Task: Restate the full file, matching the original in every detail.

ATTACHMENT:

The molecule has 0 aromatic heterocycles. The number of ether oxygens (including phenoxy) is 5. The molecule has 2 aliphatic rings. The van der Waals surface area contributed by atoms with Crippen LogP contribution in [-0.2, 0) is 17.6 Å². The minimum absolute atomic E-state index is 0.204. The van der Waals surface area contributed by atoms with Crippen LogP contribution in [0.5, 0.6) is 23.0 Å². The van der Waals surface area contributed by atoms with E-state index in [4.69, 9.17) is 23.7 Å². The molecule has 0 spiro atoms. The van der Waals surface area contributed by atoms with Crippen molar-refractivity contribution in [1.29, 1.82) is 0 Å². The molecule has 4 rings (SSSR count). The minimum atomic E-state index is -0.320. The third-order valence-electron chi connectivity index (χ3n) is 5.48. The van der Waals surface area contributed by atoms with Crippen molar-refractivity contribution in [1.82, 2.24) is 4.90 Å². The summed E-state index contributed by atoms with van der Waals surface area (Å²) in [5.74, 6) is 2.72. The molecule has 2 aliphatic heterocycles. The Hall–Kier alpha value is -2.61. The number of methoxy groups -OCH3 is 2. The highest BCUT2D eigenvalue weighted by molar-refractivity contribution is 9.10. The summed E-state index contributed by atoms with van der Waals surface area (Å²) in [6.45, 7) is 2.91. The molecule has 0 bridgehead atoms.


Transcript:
The molecule has 0 aromatic heterocycles. The number of ether oxygens (including phenoxy) is 5. The molecule has 2 aliphatic rings. The van der Waals surface area contributed by atoms with Crippen LogP contribution in [-0.2, 0) is 17.6 Å². The minimum absolute atomic E-state index is 0.204. The van der Waals surface area contributed by atoms with Crippen LogP contribution in [0.5, 0.6) is 23.0 Å². The van der Waals surface area contributed by atoms with E-state index in [4.69, 9.17) is 23.7 Å². The molecule has 0 spiro atoms. The van der Waals surface area contributed by atoms with Crippen molar-refractivity contribution in [1.29, 1.82) is 0 Å². The molecule has 4 rings (SSSR count). The minimum atomic E-state index is -0.320. The third-order valence-electron chi connectivity index (χ3n) is 5.48. The van der Waals surface area contributed by atoms with Crippen molar-refractivity contribution in [1.82, 2.24) is 4.90 Å². The summed E-state index contributed by atoms with van der Waals surface area (Å²) in [5.74, 6) is 2.72. The molecule has 2 aliphatic heterocycles. The Hall–Kier alpha value is -2.61. The number of methoxy groups -OCH3 is 2. The highest BCUT2D eigenvalue weighted by molar-refractivity contribution is 9.10. The summed E-state index contributed by atoms with van der Waals surface area (Å²) in [6.45, 7) is 2.91. The molecule has 0 bridgehead atoms.